On Friday evening last I received from His Majesty the mission to form a new
It was the evident will of Parliament and the nation that this should be conceived on the
broadest possible basis and that it should include all parties.
I have already completed the most important part of this task. A war cabinet has been
formed of five members, representing, with the Labour, Opposition, and Liberals, the
unity of the nation.
It was necessary that this should be done in one single day on account of the extreme
urgency and rigor of events. Other key positions were filled yesterday. I am submitting a
further list to the king tonight. I hope to complete the appointment of principal ministers
The appointment of other ministers usually takes a little longer. I trust when Parliament
meets again this part of my task will be completed and that the administration will be
complete in all respects.
I considered it in the public interest to suggest to the Speaker that the House should be
summoned today. At the end of today’s proceedings, the adjournment of the House will
be proposed until May 21 with provision for earlier meeting if need be. Business for that
will be notified to MPs at the earliest opportunity.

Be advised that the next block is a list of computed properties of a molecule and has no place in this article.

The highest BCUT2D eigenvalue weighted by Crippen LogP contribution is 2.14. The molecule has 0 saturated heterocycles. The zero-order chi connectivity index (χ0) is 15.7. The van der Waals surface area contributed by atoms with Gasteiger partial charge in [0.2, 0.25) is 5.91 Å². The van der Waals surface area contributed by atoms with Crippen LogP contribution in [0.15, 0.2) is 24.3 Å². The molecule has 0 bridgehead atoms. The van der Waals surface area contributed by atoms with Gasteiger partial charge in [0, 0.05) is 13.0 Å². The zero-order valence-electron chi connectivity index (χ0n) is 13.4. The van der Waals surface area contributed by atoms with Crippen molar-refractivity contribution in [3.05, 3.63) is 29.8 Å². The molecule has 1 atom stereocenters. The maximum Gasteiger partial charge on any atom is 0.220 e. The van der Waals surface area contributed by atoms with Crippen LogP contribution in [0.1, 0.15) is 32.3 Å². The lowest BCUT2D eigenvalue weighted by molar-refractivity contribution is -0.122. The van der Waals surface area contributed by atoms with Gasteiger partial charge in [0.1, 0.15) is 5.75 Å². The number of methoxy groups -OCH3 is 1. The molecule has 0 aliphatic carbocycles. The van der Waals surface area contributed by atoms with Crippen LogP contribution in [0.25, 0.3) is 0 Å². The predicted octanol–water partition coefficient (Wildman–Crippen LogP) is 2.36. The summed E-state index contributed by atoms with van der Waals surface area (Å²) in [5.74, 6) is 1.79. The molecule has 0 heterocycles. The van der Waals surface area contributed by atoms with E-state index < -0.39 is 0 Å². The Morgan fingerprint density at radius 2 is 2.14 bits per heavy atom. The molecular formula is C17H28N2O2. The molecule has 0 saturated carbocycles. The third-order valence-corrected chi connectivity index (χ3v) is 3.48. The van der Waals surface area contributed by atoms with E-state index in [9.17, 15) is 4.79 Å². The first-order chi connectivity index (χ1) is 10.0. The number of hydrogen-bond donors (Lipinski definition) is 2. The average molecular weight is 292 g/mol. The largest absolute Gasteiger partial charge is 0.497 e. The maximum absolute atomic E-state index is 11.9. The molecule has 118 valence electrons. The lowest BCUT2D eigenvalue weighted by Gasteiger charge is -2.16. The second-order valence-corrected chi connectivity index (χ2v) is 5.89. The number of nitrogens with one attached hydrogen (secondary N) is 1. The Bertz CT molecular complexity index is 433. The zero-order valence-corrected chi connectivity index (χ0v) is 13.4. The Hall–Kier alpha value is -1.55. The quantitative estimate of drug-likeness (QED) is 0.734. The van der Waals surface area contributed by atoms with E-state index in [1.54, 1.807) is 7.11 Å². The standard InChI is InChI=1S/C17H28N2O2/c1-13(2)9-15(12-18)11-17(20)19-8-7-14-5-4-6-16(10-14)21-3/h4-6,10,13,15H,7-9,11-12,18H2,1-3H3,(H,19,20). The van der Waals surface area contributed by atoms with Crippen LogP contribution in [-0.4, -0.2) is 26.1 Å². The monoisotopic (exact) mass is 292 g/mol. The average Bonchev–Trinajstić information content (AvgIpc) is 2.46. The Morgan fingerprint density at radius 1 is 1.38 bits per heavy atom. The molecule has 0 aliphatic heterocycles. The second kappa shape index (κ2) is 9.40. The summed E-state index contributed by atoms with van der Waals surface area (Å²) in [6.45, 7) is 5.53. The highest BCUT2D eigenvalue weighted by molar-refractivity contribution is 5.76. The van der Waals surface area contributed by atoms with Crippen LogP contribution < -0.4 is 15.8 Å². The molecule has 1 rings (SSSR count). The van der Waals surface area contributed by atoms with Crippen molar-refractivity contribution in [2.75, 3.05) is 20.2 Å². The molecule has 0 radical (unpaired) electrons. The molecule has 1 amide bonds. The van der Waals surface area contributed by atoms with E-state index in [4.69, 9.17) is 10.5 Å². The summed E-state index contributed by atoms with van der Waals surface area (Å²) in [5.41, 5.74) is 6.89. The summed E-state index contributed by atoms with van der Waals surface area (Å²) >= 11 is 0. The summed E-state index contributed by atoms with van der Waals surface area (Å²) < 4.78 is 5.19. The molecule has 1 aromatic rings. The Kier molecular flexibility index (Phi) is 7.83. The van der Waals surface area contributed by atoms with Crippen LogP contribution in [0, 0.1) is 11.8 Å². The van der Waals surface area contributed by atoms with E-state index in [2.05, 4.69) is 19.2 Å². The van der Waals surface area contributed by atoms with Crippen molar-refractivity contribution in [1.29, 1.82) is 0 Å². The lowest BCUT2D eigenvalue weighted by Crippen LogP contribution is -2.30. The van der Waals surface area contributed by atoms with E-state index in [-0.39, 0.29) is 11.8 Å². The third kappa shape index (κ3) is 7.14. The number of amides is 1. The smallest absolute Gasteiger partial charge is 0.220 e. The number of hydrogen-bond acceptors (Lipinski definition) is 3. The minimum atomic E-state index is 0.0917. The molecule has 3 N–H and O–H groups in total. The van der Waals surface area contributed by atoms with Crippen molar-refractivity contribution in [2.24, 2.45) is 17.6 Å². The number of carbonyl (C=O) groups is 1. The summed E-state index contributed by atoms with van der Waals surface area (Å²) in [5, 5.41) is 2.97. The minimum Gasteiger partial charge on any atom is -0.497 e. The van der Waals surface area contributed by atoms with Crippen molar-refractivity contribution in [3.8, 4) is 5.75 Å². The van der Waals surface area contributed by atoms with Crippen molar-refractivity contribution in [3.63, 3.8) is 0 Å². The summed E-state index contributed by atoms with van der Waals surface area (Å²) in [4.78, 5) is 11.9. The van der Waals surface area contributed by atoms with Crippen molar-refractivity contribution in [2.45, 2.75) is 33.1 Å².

I now invite the House by a resolution to record its approval of the steps taken and
declare its confidence in the new government. The resolution: “That this House
welcomes the formation of a government representing the united and inflexible resolve
of the nation to prosecute the war with Germany to a victorious conclusion.”
To form an administration of this scale and complexity is a serious undertaking in itself.
But we are in the preliminary phase of one of the greatest battles in history. We are in
action at many other points-in Norway and in Holland-and we have to be prepared in the
Mediterranean, The air battle is continuing, and many preparations have to be made here
In this crisis I think I may be pardoned if I do not address the House at any length today,
and I hope that any of my friends and colleagues or former colleagues who are affected
by the political reconstruction will make all allowances for any lack of ceremony with
which it has been necessary to act.
I say to the House as I said to ministers who have joined this government, I have nothing
to offer but blood, toil, tears, and sweat. We have before us an ordeal of the most
grievous kind. We have before us many, many months of struggle and suffering. You ask,
what is our policy? I say it is to wage war by land, sea, and air. War with all our might and
with all the strength God has given us, and to wage war against a monstrous tyranny
never surpassed in the dark and lamentable catalogue of human crime. That is our policy.
You ask, what is our aim? I can answer in one word. It is victory. Victory at all costsvictory in spite of all terrors-victory, however long and hard the road may be, for without
victory there is no survival.
Let that be realized. No survival for the British Empire, no survival for all that the British
Empire has stood for, no survival for the urge, the impulse of the ages, that mankind
shall move forward toward his goal.
I take up my task in buoyancy and hope. I feel sure that our cause will not be suffered to
fail among men.
I feel entitled at this juncture, at this time, to claim the aid of all and to say, “Come then,
let us go forward together with our united strength.”